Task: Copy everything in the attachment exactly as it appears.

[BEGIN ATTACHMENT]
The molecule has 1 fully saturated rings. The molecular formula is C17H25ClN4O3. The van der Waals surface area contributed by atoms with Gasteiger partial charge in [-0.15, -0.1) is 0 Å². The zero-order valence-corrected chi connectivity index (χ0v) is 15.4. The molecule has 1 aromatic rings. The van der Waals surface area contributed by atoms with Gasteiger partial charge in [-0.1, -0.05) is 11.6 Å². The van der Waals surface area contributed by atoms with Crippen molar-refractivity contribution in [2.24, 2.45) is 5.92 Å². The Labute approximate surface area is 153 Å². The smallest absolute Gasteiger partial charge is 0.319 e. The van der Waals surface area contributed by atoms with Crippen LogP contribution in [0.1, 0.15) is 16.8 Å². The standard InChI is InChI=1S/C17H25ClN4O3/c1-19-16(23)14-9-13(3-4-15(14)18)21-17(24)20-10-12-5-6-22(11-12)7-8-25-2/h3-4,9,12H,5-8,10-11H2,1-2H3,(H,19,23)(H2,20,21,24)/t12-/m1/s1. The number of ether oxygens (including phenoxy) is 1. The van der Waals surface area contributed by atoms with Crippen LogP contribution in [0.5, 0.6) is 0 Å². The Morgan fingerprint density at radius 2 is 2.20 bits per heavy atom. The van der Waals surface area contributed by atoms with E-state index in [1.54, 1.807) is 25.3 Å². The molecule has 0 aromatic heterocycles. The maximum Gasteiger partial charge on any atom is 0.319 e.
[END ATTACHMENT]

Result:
The molecule has 1 fully saturated rings. The molecular formula is C17H25ClN4O3. The van der Waals surface area contributed by atoms with Gasteiger partial charge in [-0.15, -0.1) is 0 Å². The zero-order valence-corrected chi connectivity index (χ0v) is 15.4. The molecule has 1 aromatic rings. The van der Waals surface area contributed by atoms with Gasteiger partial charge in [-0.1, -0.05) is 11.6 Å². The van der Waals surface area contributed by atoms with Crippen molar-refractivity contribution in [2.24, 2.45) is 5.92 Å². The Labute approximate surface area is 153 Å². The smallest absolute Gasteiger partial charge is 0.319 e. The van der Waals surface area contributed by atoms with Crippen LogP contribution in [0.1, 0.15) is 16.8 Å². The standard InChI is InChI=1S/C17H25ClN4O3/c1-19-16(23)14-9-13(3-4-15(14)18)21-17(24)20-10-12-5-6-22(11-12)7-8-25-2/h3-4,9,12H,5-8,10-11H2,1-2H3,(H,19,23)(H2,20,21,24)/t12-/m1/s1. The number of ether oxygens (including phenoxy) is 1. The van der Waals surface area contributed by atoms with Crippen LogP contribution in [0.5, 0.6) is 0 Å². The Morgan fingerprint density at radius 2 is 2.20 bits per heavy atom. The van der Waals surface area contributed by atoms with E-state index in [1.54, 1.807) is 25.3 Å². The molecule has 0 aromatic heterocycles. The maximum Gasteiger partial charge on any atom is 0.319 e.